Friday, 22 June 2012

The problems with law journal rankings

There are three types of law journal rankings: those based on ‘expert opinions’ (such as the Australian Research Council [ARC] one; now not continued any more), those based on ‘market data’ (eg, a citation based ranking, such as the Washington&Lee [W&L] one), and those that combine both types (such as my own one). However, all of them have severe problems:
Expert-based journal rankings
A frequent criticism of expert rankings is that it is impossible to determine whether a particular journal is really "better" than another one. This point can, however, be challenged as follows: assume that initially all journals are of equal quality, and that an expert committee (eg, a research council) randomly picks 10% of the journals and calls them A* journals, and that financial rewards are provided for publications in these journals (by the research council, or by universities e.g. promotions). Then, what happens is that these A* get more submissions; thus, they can be more selective, and the quality of pieces published in A* journals will be better than articles of other journals. As a result, the ranking itself would create a more competitive market for publications, which may be regarded as positive.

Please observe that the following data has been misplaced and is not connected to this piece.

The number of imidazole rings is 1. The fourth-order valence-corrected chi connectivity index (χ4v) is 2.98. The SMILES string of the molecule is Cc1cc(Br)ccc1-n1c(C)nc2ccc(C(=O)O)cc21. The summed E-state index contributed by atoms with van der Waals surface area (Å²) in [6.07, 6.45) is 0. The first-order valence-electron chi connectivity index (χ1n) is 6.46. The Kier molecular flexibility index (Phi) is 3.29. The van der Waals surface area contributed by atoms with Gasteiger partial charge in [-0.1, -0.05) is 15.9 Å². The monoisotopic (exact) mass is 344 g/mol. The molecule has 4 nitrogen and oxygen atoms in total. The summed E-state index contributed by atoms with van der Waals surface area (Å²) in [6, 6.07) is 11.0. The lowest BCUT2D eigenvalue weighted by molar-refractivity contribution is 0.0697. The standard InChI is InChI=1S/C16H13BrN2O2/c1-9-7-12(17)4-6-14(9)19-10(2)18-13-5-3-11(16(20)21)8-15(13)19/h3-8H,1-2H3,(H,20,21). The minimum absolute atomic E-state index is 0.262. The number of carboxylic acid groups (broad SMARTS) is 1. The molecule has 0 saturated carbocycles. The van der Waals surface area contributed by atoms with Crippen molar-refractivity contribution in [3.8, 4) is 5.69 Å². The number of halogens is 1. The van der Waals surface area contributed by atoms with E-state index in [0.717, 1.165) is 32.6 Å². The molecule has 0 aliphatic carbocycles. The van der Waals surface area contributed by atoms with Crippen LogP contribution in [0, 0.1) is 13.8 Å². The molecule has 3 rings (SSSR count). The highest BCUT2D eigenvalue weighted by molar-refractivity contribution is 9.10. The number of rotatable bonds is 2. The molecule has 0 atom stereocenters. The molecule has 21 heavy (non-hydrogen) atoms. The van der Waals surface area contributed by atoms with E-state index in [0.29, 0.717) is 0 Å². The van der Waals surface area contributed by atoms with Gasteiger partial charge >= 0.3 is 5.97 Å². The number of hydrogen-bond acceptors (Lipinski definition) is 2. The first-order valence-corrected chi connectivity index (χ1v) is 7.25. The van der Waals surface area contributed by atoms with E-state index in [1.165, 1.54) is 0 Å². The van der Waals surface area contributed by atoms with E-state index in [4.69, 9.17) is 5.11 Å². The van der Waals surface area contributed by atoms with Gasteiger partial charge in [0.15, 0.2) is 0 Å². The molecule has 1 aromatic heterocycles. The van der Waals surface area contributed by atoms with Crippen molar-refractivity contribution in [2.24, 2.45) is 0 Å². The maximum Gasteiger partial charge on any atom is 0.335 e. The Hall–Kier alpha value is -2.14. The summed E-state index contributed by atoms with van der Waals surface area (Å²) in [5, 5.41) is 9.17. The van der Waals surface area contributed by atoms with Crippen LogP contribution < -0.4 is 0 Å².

But, in the real world, there are two problems with this model:
  • First, given the human nature, it is not unrealistic to assume that these A* journals do not only decide on merit but that cronyism plays a role as well. Sure, if you only accepted pieces of friends and family, the number of submissions would go down and the expert committee may downgrade your journal. But in practice things are often more mixed: eg, you may give half of the slots to your cronies, and let the other half remain competitive. Networks would also matter since academics of the same few institutions may be the editors of the A* journals, its authors, and the members of the expert committee.